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Danger fish

A typical Turnagain Arm hooligan (eulachon)/Alaska Department of Fish and Game photo

 

If reports coming from the Twentymile River approximately 45 miles east of Alaska’s largest city are to be believed, some six- to eight-inch long fish nearly killed a couple of people over the weekend.

Yes, the hooligan are running, and not everyone rushing out to dipnet a bucketful of the tasty, little, fat-laden fish understands the threats posed by the river’s current, the silty goo that accumulates in places on the riverbed, the Turnagain Arm tides or the glacial silt that turns to foot-grabbing mud in the Arm.

Wasilla’s Rodger Painter said he was on the river Saturday when he heard someone yell for help and looked upstream to see an elderly fisherman porpoising out in the 40-degree water.

“His family was trying to pull him in by his dipnet,” Painter said, “but the river was going over his head. His head was underwater. He was bobbing up and down.”

With the man’s feet mired in the mud on the river bottom, the man couldn’t get his legs under himself to stand up, and the river was having its way with him the way it does with driftwood stuck to the bottom in a fast current.

“He was going to drown,” said Painter, who expressed shock most others dipnetting hooligan or watching the fishing were ignoring the man’s predicament.

“There was at least 20 people right there,” he said. “None of them moved a muscle.”

The right thing

The 52-year-old Painter decided someone better do something and charged into the river. Fortunately, he was wearing waders with some insulation beneath and belted at the waist in case he fell down.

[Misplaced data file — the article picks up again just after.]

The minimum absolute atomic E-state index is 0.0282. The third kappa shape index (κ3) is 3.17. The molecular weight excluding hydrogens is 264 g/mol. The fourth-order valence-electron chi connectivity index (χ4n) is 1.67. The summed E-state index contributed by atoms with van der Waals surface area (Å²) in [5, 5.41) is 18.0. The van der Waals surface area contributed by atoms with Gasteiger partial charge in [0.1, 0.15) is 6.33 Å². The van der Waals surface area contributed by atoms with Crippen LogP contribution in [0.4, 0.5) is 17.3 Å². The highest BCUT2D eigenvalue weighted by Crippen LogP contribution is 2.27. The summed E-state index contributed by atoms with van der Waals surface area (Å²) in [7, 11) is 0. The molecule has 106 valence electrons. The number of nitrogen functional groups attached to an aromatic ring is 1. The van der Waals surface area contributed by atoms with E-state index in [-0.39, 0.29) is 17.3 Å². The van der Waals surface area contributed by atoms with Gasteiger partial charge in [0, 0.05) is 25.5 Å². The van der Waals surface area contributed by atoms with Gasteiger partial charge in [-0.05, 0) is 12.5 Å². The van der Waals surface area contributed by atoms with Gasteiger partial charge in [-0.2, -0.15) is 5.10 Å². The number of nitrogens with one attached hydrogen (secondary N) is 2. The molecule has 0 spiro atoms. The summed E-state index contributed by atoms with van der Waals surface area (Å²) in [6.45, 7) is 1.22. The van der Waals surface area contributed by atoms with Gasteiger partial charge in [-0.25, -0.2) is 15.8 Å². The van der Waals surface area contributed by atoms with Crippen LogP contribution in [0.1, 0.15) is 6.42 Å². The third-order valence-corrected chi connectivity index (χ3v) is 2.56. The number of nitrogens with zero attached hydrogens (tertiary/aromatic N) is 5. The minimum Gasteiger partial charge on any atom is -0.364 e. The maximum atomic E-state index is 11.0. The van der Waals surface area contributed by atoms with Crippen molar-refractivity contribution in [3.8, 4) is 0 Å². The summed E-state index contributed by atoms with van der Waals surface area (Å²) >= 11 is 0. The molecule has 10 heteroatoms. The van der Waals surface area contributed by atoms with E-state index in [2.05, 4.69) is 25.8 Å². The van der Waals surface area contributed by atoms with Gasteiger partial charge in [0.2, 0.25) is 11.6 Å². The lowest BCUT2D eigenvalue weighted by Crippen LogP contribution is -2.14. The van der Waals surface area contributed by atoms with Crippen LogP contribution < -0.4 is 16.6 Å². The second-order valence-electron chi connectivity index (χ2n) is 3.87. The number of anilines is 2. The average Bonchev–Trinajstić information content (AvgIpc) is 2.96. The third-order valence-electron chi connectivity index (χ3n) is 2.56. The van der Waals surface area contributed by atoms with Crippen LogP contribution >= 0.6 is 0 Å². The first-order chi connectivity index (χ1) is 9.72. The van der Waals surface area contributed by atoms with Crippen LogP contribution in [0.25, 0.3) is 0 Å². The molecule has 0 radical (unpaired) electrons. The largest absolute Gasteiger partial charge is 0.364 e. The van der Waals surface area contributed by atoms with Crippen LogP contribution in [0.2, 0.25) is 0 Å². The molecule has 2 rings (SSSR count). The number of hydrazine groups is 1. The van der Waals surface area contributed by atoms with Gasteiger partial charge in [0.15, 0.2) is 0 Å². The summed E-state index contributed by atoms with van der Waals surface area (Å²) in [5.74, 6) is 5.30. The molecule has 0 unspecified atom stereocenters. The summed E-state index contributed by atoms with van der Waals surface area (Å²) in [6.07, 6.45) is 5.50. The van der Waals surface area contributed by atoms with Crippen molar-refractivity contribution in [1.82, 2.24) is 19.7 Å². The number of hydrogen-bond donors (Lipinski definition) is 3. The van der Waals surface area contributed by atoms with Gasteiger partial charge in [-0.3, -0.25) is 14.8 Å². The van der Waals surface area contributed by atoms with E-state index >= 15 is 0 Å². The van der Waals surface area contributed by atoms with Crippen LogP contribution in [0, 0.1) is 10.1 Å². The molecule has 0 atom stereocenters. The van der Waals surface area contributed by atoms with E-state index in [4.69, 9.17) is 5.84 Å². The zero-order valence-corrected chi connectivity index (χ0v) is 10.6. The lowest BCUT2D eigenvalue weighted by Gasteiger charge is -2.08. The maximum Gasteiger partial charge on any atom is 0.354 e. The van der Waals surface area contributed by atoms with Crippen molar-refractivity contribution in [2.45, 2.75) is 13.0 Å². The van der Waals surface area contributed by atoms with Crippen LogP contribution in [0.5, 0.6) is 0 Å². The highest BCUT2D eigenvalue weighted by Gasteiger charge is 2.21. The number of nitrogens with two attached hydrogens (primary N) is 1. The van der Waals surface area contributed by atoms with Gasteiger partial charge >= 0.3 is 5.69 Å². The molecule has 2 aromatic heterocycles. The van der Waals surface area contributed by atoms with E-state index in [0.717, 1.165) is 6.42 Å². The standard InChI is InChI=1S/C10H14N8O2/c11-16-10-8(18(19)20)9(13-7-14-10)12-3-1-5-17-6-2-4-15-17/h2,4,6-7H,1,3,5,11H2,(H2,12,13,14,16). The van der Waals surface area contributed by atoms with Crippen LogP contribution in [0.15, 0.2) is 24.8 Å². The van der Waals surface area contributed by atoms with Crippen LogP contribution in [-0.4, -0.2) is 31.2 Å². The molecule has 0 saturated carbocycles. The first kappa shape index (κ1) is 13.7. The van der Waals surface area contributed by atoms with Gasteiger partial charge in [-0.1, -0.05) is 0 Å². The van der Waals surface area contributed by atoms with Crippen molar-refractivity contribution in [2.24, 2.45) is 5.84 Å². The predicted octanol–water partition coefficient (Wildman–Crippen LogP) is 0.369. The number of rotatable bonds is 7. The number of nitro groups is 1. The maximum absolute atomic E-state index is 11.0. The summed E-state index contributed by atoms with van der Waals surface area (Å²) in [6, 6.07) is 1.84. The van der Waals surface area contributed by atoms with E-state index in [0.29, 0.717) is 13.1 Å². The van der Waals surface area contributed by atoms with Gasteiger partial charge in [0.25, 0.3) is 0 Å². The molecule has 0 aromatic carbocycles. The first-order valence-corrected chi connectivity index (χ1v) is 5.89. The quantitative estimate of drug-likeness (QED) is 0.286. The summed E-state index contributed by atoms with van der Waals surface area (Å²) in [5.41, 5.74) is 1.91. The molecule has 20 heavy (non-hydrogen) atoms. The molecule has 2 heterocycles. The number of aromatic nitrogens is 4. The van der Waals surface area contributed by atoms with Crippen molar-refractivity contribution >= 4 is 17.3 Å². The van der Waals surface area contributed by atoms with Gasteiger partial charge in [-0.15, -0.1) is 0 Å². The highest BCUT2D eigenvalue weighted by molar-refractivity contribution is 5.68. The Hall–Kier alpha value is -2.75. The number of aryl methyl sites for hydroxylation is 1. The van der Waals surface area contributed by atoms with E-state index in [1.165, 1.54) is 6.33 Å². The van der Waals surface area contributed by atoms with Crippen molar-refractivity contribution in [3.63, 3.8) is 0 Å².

“(So) I can swim better with waders on,” Painter said.

Out in the river, he managed to pull the man loose from the bottom and get his head above water.

“That water is frickin’ freezing cold,” he said. “(But) I had his face up out of the water and got him on his knees so he wasn’t in danger of drowning.

“He wasn’t the slimmest guy in the world and his waders were full of water. He wasn’t wearing the belt around the waist.

“I think he would have drowned if I wasn’t there.”

While Painter was helping the man toward shore, he said another fisherman – a “big Samoan guy” – who’d been even farther away from the scene than Painter arrived to help pull the man out of the river and reunite him with his family.

The family was very thankful, said Painter, who didn’t get the man’s name.

“He was embarrassed,” Painter said, “which I understand. That’s never a situation you want to be put in – embarrassed and almost dead.”

It was after the man was safely ashore and under the care of his family that Painter said he learned the rescue was the second of the day.

“There’d been an incident earlier,” he said, “a young man kind of in a similar situation. He got stuck in the mud because he wasn’t moving.

“Once you get into that stuff, it’s hard to get out. He made a common mistake. People need to get some awareness down there.

“Two people almost drown on the same river in the same day? It’s kind of sad. But they both made it. That’s the most important part.”

Do the right thing

The rescue story could not be independently confirmed, but there’s no reason to believe Painter made it up. All sorts of strange things go on at the head of Turnagain Arm during the early May to early June fishery.

And what appears to have caused Painter to talk about the incident at all was some growing frustration with the behavior of other dipnetters.